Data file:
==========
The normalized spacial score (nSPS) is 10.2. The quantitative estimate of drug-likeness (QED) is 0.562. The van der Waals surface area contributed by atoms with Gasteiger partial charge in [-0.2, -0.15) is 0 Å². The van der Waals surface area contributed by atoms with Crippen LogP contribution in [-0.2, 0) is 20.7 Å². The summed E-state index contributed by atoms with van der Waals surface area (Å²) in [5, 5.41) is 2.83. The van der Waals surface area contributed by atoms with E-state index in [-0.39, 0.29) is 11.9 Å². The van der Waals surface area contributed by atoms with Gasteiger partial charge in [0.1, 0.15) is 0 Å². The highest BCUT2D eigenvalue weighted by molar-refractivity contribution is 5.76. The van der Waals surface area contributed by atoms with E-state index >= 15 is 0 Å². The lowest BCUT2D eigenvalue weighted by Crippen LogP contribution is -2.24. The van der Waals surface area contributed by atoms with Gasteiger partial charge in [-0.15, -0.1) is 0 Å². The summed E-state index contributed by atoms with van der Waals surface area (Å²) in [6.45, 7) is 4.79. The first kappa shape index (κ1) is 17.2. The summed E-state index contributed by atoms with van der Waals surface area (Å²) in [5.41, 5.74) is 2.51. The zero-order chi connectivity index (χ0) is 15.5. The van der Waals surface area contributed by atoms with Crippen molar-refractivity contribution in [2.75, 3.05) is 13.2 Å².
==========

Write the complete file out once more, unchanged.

The normalized spacial score (nSPS) is 10.2. The quantitative estimate of drug-likeness (QED) is 0.562. The van der Waals surface area contributed by atoms with Gasteiger partial charge in [-0.2, -0.15) is 0 Å². The van der Waals surface area contributed by atoms with Crippen LogP contribution in [-0.2, 0) is 20.7 Å². The summed E-state index contributed by atoms with van der Waals surface area (Å²) in [5, 5.41) is 2.83. The van der Waals surface area contributed by atoms with E-state index in [-0.39, 0.29) is 11.9 Å². The van der Waals surface area contributed by atoms with Gasteiger partial charge in [0.1, 0.15) is 0 Å². The highest BCUT2D eigenvalue weighted by molar-refractivity contribution is 5.76. The van der Waals surface area contributed by atoms with E-state index >= 15 is 0 Å². The lowest BCUT2D eigenvalue weighted by Crippen LogP contribution is -2.24. The van der Waals surface area contributed by atoms with Gasteiger partial charge in [-0.15, -0.1) is 0 Å². The summed E-state index contributed by atoms with van der Waals surface area (Å²) in [6.45, 7) is 4.79. The first kappa shape index (κ1) is 17.2. The summed E-state index contributed by atoms with van der Waals surface area (Å²) in [5.41, 5.74) is 2.51. The zero-order chi connectivity index (χ0) is 15.5. The van der Waals surface area contributed by atoms with Crippen molar-refractivity contribution in [2.75, 3.05) is 13.2 Å².